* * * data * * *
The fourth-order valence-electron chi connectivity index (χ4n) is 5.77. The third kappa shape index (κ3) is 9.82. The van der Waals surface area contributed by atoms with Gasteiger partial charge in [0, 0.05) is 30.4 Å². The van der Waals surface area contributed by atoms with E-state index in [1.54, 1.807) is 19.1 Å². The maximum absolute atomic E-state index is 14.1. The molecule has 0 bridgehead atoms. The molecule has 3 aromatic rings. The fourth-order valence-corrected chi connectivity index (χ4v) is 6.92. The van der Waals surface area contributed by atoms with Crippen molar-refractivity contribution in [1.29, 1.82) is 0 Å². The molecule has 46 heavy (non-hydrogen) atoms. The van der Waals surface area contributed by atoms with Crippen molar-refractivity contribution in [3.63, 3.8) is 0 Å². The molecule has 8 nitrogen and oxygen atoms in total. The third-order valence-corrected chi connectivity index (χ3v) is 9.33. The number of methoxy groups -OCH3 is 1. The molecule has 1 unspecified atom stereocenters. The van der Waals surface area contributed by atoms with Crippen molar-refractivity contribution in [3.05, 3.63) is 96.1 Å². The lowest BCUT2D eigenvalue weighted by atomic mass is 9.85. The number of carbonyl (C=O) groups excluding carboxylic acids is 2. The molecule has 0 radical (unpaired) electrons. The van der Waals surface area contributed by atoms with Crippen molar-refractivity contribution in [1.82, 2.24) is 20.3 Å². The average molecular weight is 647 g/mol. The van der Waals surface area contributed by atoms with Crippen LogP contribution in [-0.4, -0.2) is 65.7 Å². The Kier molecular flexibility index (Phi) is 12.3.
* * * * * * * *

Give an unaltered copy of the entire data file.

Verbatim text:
The fourth-order valence-electron chi connectivity index (χ4n) is 5.77. The third kappa shape index (κ3) is 9.82. The van der Waals surface area contributed by atoms with Gasteiger partial charge in [0, 0.05) is 30.4 Å². The van der Waals surface area contributed by atoms with E-state index in [1.54, 1.807) is 19.1 Å². The maximum absolute atomic E-state index is 14.1. The molecule has 0 bridgehead atoms. The molecule has 3 aromatic rings. The fourth-order valence-corrected chi connectivity index (χ4v) is 6.92. The van der Waals surface area contributed by atoms with Crippen molar-refractivity contribution in [1.29, 1.82) is 0 Å². The molecule has 46 heavy (non-hydrogen) atoms. The van der Waals surface area contributed by atoms with Crippen molar-refractivity contribution in [3.63, 3.8) is 0 Å². The molecule has 8 nitrogen and oxygen atoms in total. The third-order valence-corrected chi connectivity index (χ3v) is 9.33. The number of methoxy groups -OCH3 is 1. The molecule has 1 unspecified atom stereocenters. The van der Waals surface area contributed by atoms with Crippen molar-refractivity contribution in [3.05, 3.63) is 96.1 Å². The lowest BCUT2D eigenvalue weighted by atomic mass is 9.85. The number of carbonyl (C=O) groups excluding carboxylic acids is 2. The molecule has 0 radical (unpaired) electrons. The van der Waals surface area contributed by atoms with Crippen molar-refractivity contribution in [1.82, 2.24) is 20.3 Å². The average molecular weight is 647 g/mol. The van der Waals surface area contributed by atoms with Crippen LogP contribution in [-0.4, -0.2) is 65.7 Å². The Kier molecular flexibility index (Phi) is 12.3.